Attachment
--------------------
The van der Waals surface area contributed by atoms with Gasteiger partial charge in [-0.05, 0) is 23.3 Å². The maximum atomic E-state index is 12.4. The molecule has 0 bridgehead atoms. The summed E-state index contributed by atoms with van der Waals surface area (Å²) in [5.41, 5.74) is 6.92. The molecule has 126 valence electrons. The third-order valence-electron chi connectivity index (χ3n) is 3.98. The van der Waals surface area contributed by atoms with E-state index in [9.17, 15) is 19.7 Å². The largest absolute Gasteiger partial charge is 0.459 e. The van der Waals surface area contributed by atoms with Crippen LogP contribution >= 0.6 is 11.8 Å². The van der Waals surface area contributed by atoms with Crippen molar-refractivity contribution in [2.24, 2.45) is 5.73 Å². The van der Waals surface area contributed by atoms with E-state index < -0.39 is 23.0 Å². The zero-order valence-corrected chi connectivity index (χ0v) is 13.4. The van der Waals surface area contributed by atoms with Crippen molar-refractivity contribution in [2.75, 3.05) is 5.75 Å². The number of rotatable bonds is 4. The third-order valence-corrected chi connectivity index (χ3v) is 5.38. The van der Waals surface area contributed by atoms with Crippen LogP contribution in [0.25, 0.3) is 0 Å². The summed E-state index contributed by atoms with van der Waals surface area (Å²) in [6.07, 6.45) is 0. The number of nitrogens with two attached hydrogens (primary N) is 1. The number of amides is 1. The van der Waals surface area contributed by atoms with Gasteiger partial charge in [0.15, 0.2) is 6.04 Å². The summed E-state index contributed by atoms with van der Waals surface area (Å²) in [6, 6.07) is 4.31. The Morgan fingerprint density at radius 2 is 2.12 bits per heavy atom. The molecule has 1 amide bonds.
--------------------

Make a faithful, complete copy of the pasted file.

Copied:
The van der Waals surface area contributed by atoms with Gasteiger partial charge in [-0.05, 0) is 23.3 Å². The maximum atomic E-state index is 12.4. The molecule has 0 bridgehead atoms. The summed E-state index contributed by atoms with van der Waals surface area (Å²) in [5.41, 5.74) is 6.92. The molecule has 126 valence electrons. The third-order valence-electron chi connectivity index (χ3n) is 3.98. The van der Waals surface area contributed by atoms with E-state index in [9.17, 15) is 19.7 Å². The largest absolute Gasteiger partial charge is 0.459 e. The van der Waals surface area contributed by atoms with Crippen LogP contribution >= 0.6 is 11.8 Å². The van der Waals surface area contributed by atoms with Crippen molar-refractivity contribution in [2.24, 2.45) is 5.73 Å². The van der Waals surface area contributed by atoms with E-state index < -0.39 is 23.0 Å². The zero-order valence-corrected chi connectivity index (χ0v) is 13.4. The van der Waals surface area contributed by atoms with Crippen molar-refractivity contribution in [2.75, 3.05) is 5.75 Å². The number of rotatable bonds is 4. The third-order valence-corrected chi connectivity index (χ3v) is 5.38. The van der Waals surface area contributed by atoms with Crippen LogP contribution in [0.25, 0.3) is 0 Å². The summed E-state index contributed by atoms with van der Waals surface area (Å²) in [6.07, 6.45) is 0. The number of nitrogens with two attached hydrogens (primary N) is 1. The number of amides is 1. The van der Waals surface area contributed by atoms with Gasteiger partial charge in [0.15, 0.2) is 6.04 Å². The summed E-state index contributed by atoms with van der Waals surface area (Å²) in [6, 6.07) is 4.31. The Morgan fingerprint density at radius 2 is 2.12 bits per heavy atom. The molecule has 1 amide bonds.